EcoSchools puts learning into action

  • November 21, 2008
PICKERING, Ont. - Surrounded by her classmates, nine-year-old Zeina Abu-Jurja recites some of her “environmental pet peeves.”

One pet peeve, she said, is when the television is on even if no one is watching because it’s an energy waster.
This is an exercise during one of the meetings of the lunchtime “Eco Team” at Holy Redeemer Catholic School in Pickering, east of Toronto. The school is one of 560 schools which is taking part in the Ontario EcoSchools program.

According to program co-ordinator Catherine Mahler, more Ontario schools are expected to take part this year. In 2007, the number of participating schools doubled. This year, there are 11 Catholic school boards involved.

Ontario EcoSchools is an environmental education program designed collaboratively by school boards. It promotes energy conservation, reducing waste, ecological literacy and green school grounds. School boards use the Ontario EcoSchools program’s resources as a template.

The program also certifies schools based upon certain environmental criteria. Audits can be carried out by  a school’s “Eco Team” which keeps track of eco-friendly practices by students such as the amount of recycling, waste or energy savings at the school. At the end of the year, the points are tallied where schools can earn a gold, silver or bronze certification, depending upon the environmental activities taking place at their school.

Tim Robins, assistant superintendent of facilities services at the Durham Catholic District School Board, said the boards’ schools have been successful in gaining certification: 16 schools were certified last year.

At the Toronto Catholic District School Board, elementary school’s science resource person Roberta Oswald said the board is aiming to have 50 certified schools this year.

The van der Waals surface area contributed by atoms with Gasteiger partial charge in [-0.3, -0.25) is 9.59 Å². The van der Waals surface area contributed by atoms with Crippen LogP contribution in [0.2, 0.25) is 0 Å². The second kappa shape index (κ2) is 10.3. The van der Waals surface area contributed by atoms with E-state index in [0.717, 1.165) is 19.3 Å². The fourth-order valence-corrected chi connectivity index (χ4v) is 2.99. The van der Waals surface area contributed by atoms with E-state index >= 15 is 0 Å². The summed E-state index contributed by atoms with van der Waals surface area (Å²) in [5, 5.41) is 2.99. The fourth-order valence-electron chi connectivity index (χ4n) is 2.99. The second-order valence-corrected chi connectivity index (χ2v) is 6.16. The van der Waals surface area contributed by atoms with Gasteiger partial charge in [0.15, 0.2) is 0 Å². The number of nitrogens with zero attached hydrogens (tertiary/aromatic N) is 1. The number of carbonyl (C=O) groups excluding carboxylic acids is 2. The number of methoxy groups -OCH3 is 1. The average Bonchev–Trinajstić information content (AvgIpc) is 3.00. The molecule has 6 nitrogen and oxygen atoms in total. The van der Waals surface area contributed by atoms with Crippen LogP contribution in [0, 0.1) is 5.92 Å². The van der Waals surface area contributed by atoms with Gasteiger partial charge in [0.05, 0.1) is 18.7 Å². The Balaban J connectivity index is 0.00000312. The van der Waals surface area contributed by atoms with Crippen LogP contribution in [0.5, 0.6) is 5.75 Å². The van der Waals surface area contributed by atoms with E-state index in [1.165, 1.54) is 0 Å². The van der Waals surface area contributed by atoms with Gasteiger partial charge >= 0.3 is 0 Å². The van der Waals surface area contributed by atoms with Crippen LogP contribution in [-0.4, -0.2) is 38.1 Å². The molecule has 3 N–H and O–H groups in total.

Among the Toronto board’s environmental awareness initiatives is a salmon hatchery program in January at 10 schools. And on Nov. 26, up to 150 Toronto Catholic students were expected to participate in an environmental youth forum.

According to Oswald, the EcoSchools program is about “putting learning into action.”

In addition, the program also has economic benefits: water conservation will translate to savings for the board, she said, and it’s also training tomorrow’s leaders.

Back at Holy Redeemer, teacher Mary Matteau  takes note of the urgency in teaching students to care for the environment.

“It’s teaching students about how to create a better future,” she said.

Please support The Catholic Register

Unlike many media companies, The Catholic Register has never charged readers for access to the news and information on our website. We want to keep our award-winning journalism as widely available as possible. But we need your help.

For more than 125 years, The Register has been a trusted source of faith-based journalism. By making even a small donation you help ensure our future as an important voice in the Catholic Church. If you support the mission of Catholic journalism, please donate today. Thank you.